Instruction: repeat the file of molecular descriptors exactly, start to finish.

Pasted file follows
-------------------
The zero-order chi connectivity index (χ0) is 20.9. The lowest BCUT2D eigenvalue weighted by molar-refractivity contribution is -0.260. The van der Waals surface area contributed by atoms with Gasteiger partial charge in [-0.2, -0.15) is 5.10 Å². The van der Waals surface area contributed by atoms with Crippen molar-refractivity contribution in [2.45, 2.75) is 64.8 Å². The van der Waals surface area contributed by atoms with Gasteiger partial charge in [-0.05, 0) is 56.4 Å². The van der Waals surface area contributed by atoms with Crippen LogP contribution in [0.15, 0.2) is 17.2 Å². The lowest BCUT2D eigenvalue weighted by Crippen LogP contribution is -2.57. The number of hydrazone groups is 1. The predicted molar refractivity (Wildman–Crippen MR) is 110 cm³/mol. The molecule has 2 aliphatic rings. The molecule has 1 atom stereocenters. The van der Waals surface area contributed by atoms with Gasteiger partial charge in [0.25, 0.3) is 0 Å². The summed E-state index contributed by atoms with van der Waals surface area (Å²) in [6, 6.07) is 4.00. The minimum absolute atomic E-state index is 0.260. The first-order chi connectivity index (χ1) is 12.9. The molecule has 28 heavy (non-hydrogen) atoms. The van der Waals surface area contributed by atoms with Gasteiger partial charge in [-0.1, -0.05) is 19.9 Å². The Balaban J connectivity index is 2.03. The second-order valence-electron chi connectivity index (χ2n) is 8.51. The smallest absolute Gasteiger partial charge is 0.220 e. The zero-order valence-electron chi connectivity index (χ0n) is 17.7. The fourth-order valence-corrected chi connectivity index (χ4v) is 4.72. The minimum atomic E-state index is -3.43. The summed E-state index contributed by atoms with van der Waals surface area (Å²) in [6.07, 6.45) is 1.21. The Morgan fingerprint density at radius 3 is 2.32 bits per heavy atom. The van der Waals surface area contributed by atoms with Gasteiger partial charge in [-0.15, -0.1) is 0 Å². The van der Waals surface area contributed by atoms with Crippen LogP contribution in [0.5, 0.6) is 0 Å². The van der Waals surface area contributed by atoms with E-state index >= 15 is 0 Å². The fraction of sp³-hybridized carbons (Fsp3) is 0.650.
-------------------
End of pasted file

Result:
The zero-order chi connectivity index (χ0) is 20.9. The lowest BCUT2D eigenvalue weighted by molar-refractivity contribution is -0.260. The van der Waals surface area contributed by atoms with Gasteiger partial charge in [-0.2, -0.15) is 5.10 Å². The van der Waals surface area contributed by atoms with Crippen molar-refractivity contribution in [2.45, 2.75) is 64.8 Å². The van der Waals surface area contributed by atoms with Gasteiger partial charge in [-0.05, 0) is 56.4 Å². The van der Waals surface area contributed by atoms with Crippen LogP contribution in [0.15, 0.2) is 17.2 Å². The lowest BCUT2D eigenvalue weighted by Crippen LogP contribution is -2.57. The number of hydrazone groups is 1. The predicted molar refractivity (Wildman–Crippen MR) is 110 cm³/mol. The molecule has 2 aliphatic rings. The molecule has 1 atom stereocenters. The van der Waals surface area contributed by atoms with Gasteiger partial charge in [0.25, 0.3) is 0 Å². The summed E-state index contributed by atoms with van der Waals surface area (Å²) in [6, 6.07) is 4.00. The minimum absolute atomic E-state index is 0.260. The first-order chi connectivity index (χ1) is 12.9. The molecule has 28 heavy (non-hydrogen) atoms. The van der Waals surface area contributed by atoms with Gasteiger partial charge in [-0.1, -0.05) is 19.9 Å². The Balaban J connectivity index is 2.03. The second-order valence-electron chi connectivity index (χ2n) is 8.51. The smallest absolute Gasteiger partial charge is 0.220 e. The zero-order valence-electron chi connectivity index (χ0n) is 17.7. The fourth-order valence-corrected chi connectivity index (χ4v) is 4.72. The minimum atomic E-state index is -3.43. The summed E-state index contributed by atoms with van der Waals surface area (Å²) in [6.07, 6.45) is 1.21. The Morgan fingerprint density at radius 3 is 2.32 bits per heavy atom. The van der Waals surface area contributed by atoms with Gasteiger partial charge in [-0.15, -0.1) is 0 Å². The van der Waals surface area contributed by atoms with Crippen LogP contribution in [0.5, 0.6) is 0 Å². The van der Waals surface area contributed by atoms with E-state index >= 15 is 0 Å². The fraction of sp³-hybridized carbons (Fsp3) is 0.650.